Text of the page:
Thursday, January 21, 2016

From East Oakland with Love

By Salvador "Chamuco" Cortez
Published by Pochino Press

As a historian, my mind is always boggled at how modern artists create images that are reiterations of what their ancestors did several hundred years before. It is as if the blueprint for modern art was encoded in one's DNA. Upon perusing he work found in “From East Oakland with Love,” I had to educate myself on linocuts. It is a sort of woodcut but linoleum is used for the medium. As a b-boy, I have an affinity for linoleum, so Chamuco Cortez' work spoke to me in different ways. So Cortez's work is generational and brings so much to the forefront.

I didn't know what to expect when this piece came to my desk. I think Pochino Press did it a dope job putting it out as a book. I will admit that I stray away from art books if they are not in a coffee table book format. However, Pochino Press put together a wonderful book and they really allowed Cortez to flesh out how he gets down. The poems and essays coupled with the art pieces give the reader much to digest. It allows Cortez to be his full artistic self and leaves no room for assumptions.

There is a linocut piece entitled “Confession a Feeling” where two cholos are kissing one another. It conveys so much in just one piece. This is followed by “To Serve and Protect” another linocut with a pig posing as an Oakland Police Officer. This is reminiscent of what Huey P. Newton expressed back in the late sixties and early seventies.

Probably the best part of “From East Oakland with Love,” is how Cortez pays homage to Aztec culture. He introduces the reader to many of the deities of the Aztecs. He then connects them to cholo culture in California. He then connects it to the zoot suit culture of the 1950s. In doing so, Cortez takes the reader through a virtual time machine via linocuts. In one scene, he gives the reader a linocut of Kuauhtemoktzin and on the next page he provides one of El Pachuco. Cortez provides the parallels to each story and makes that important connection.

My favorite would have to be “Still Warriors No Matter How” where he has a Brown Beret reflecting off of an Aztec deity. This personifies Brown Power and Pride. The reader can flip the page and enjoy the detail and notice the similarities between both characters. While Cortez does not give insight as to who this Aztec deity could be, it provides that mystery that keeps the reader intrigued.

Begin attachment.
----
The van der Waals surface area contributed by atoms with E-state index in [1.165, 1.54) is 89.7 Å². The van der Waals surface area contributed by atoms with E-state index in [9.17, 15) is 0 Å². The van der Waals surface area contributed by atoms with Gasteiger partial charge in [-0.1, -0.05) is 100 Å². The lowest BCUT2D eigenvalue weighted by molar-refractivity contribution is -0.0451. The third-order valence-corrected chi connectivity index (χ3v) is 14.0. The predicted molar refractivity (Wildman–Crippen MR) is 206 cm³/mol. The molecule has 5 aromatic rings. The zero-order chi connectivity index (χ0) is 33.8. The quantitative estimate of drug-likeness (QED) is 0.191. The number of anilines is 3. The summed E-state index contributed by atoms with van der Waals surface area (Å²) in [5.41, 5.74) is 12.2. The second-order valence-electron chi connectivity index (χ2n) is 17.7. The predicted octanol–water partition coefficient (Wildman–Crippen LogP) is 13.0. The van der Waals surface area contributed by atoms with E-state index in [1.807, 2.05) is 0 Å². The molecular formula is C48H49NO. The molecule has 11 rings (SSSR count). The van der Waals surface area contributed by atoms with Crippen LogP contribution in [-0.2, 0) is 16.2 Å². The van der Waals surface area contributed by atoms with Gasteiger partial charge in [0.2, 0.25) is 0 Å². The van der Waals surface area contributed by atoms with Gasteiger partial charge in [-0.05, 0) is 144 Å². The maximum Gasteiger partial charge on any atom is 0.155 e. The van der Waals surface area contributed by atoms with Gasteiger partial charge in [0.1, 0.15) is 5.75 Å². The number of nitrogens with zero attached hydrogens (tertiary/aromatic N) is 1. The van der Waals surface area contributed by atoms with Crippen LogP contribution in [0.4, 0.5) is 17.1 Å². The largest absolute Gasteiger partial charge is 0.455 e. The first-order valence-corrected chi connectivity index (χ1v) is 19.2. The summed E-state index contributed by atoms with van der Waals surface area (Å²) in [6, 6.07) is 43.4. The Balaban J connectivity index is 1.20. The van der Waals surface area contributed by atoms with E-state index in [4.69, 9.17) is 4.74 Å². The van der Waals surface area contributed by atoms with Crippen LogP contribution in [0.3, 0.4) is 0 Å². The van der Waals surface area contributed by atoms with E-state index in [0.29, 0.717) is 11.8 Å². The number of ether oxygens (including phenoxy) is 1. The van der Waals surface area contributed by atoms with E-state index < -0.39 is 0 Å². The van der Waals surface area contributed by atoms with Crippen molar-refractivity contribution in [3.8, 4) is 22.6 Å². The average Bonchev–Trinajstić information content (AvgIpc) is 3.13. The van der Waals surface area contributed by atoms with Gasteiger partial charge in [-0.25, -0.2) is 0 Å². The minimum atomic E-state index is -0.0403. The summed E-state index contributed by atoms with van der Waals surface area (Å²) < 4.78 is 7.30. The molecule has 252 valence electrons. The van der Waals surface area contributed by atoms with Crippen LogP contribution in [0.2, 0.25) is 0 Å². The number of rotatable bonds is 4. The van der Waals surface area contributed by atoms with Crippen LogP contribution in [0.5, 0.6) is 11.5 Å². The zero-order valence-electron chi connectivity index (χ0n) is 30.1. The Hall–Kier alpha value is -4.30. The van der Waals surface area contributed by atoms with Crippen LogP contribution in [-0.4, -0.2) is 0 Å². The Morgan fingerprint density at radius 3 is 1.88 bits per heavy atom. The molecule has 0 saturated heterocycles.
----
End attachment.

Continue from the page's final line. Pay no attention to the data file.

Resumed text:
I enjoyed how Cortez uses poetry from other writers to add on to his cipher. This approach to art and activism is a dope mixture. Pochino Press did a great job in this format. Hopefully we can see more art in this medium that puts together art and activism. It's refreshing to find a press that still puts out 'zines.

From East Oakland with Love and be purchased here at the Pochino Press website.

Wednesday, January 20, 2016

The Little Red Fish Issue 2

Written by James Moffitt
Illustrated by Bizhan Khodabandeh

In issue 2 of this allegory, James Moffit and Bizhan Khodabandeh brings the reader back to the aquatic reef after the epic battle between Manuchehr and the heron. Initially, I assumed that Manuchehr died as a result of the battle but he is alive and well. He is also living amongst the fish in his aquatic form. We find that while there are fish who support Manuchehr and see him as a hero, there are those who see him as trouble. Not only do some fish find him troublesome, the eels make it a point to sabotage his message.

As I stated in the previous review for issue 1, I always find it difficult to teach my students the valuable lessons of events such as the Iranian Revolution. While there are heroes and villains in these points of history, there are also people who blur the lines of those titles. There are those who completely avoid the conflict as much as they could and there are those who make decisions that have bigger repercussions than they actually are aware of. On top of that, there are law abiding citizens who are good but take the side of the villain for various reason. History like life, is not just black and white.

While it is clear that the eels have their own interests in mind, there are some fish who do believe that if Mancuchehr wasn't around, there would be less trouble. While to the reader, this may seem counter productive, but it is a sentiment many have about several activists. When the Reverend Dr. Martin Luther King, Jr. (MLK) was alive, there were quite a few people in his community who felt he was a rabble rouser. Many felt, that things didn't get out of hand until he showed up. The Iranian Revolution is no different.

The best part about issue 2 is that we find the actors taking sides. We see the build up. We even witness some fish state that Mancuchehr is not needed to fight a revolution and that the people cannot wait for him to recover. There are even those who feel that Mancuchehr has to fight for the people. This build up keeps the reader engaged. I cannot stress enough how Khodabandeh's artwork really brings it all to life. His breakdowns are very detailed. Everything is visible down to the smallest fishscale.

Overall, I am looking forward to the conclusion of these story. While we know the outcome of the Iranian Revolution, it will be amazing to see how Moffitt and Khodabandeh put it all together to deliver this wonderful story.